By Austin Duru
WOMEN: Be still and know that I am God
MEN: Be still and know that I am God…
The alternating voices of men and women rang out in a rhythmic melody of heartfelt song in this unique annual ritual of prayer service and sacrament of the sick at the NACC conference. The celebration carried new meaning and an even more potent significance as members of NACC — old and new, living and deceased — converged in a true communion of saints to give thanks and pray for the sick and ailing members.
2015 marks the 50th anniversary of NACC. The national conference in Arlington, VA, in March was the highlight of this golden jubilee celebrating the presence and gifts that NACC brings and honoring deceased members who have walked this journey and are now resting in God’s Kingdom. The names of over 500 NACC members inscribed on the cloth that drapes the altar powerfully symbolize the memory of these men and women. At this prayer service and sacrament of the sick, their memory and presence was invoked to help intercede for current members of NACC struggling with illness or disease.
The words of the psalmist, “Be still and know that I am God” put to a song by Barbara Bridge, powerfully captured the mood in the sacred space. The lights were dimmed, the curtains drawn, and the stage was set for a remarkable spiritual experience. The choir from St. Camillus Church in Silver Spring, MD, led by Tracy McDonnell, sang so beautifully that I felt touched by an angel. Their singing lifted the spirit to draw down God’s blessings upon all present and made the “balm of Gilead” flow freely.
The Rev. Joseph M. Monahan and others assisting at this liturgy processed in to Bernadette Farrell’s song “Christ, Be Our Light.” The blessing of water and sprinkling rite was accompanied by the good old African-American spiritual “Wade in the Water.” The message here as we wade in the water is, when God troubles the water, the troubles in our lives will flee.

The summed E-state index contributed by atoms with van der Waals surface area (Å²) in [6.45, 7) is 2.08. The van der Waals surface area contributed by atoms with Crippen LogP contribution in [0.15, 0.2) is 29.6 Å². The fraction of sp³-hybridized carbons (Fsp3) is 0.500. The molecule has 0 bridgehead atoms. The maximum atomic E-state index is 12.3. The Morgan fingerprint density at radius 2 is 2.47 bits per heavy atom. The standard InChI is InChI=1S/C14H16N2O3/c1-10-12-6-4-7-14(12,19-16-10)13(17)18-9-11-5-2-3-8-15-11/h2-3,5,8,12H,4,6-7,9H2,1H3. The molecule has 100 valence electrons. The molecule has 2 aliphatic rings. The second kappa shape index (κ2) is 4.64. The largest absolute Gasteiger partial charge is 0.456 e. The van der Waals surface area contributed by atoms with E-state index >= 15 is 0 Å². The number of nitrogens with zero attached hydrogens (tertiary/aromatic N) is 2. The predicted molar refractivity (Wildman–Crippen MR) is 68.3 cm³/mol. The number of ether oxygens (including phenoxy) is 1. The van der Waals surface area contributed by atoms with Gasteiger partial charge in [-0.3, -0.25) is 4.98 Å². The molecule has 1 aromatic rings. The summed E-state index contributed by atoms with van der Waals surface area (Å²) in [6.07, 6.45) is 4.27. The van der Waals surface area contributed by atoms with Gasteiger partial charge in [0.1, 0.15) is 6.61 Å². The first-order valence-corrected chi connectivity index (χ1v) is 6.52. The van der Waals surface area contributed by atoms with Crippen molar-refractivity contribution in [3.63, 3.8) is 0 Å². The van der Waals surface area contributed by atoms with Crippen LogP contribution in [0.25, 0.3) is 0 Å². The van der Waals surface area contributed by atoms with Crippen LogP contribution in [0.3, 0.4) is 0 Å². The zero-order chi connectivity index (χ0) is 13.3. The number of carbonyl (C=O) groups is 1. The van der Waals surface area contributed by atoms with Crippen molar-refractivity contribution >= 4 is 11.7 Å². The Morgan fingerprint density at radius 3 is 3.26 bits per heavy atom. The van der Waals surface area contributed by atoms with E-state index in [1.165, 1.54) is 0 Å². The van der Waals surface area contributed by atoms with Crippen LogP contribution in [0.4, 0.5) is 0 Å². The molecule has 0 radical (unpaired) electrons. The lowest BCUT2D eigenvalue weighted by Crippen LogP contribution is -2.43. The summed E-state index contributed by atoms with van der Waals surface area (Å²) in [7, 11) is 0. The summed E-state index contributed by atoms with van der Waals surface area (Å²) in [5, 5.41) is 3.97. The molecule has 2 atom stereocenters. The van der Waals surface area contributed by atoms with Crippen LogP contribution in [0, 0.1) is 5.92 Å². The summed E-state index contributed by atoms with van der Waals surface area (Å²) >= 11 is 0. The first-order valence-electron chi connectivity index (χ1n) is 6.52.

Jane Mather gave an inspiring reflection on the theme of healing, following the scripture reading (Romans 8: 31-35, 37-39). Mather remarked, “In our service as chaplains, we train ourselves to enter the rooms and the lives of those we serve, clothed in hope and grace and wholeness on behalf of those who believe that they are broken and hopeless. We walk with them, we pray with and for them, we strive to serve them and lift them up — to help shine the light of Christ in their darkest moments. But tonight might we also align ourselves
To nods of agreement and murmurs that seemed to say amen, Mather continued, “Some of us may be struggling with burdens of loss and loneliness too seemingly heavy to bear in our hearts — of families in crisis, spouses who have left us feeling as if our very identity has been amputated.”
Mather encouraged all present to shine the light to those “dark places of fear, doubt, pride, envy, or some other insidious form of emotional bacteria lurking in the shadows of our hearts.” She urged, “Open ourselves to our own need for healing, for hope, for grace and for restoration to wholeness in all of those tiny, dark, forgotten corners of ourselves — or for those glaring wounds that we see all too well and cannot see past!” She concluded, “Let us humble ourselves tonight to touch the hem of his garment and receive healing — to be blessed even as we prepare to return to our places of ministry and our roles of blessing others.”
Over 100 NACC members participated in this event. Those who were to be anointed were surrounded in prayer and support by other members who placed hands on their shoulders, while Mary Haugen’s song “Healer of Our Ev’ry Ill” was played. The refrain is a prayer in itself: “Healer of our ev’ry ill, light of each tomorrow, give us peace beyond our fear, and hope beyond our sorrow.”
The feeling of being anointed was profound. I was reminded of the weight of the burden of illness as the gentle hands of colleagues rested on my shoulders. But this weight is not unbearable; it is reassuring, comforting, infused with prayers and goodwill. As the priest approached, anointed the forehead and outstretched arms, I could feel the release of the weight when colleagues gently removed their hands. It is a powerful and external reminder of the healing that has happened within. In a true spirit of a gathering of healers, a people called to the ministry of healing, no one was left untouched.
Austine Duru, BCC, is director of mission and pastoral care at St. Elizabeth Regional Medical Center & Nebraska Heart Hospital in Lincoln, NE.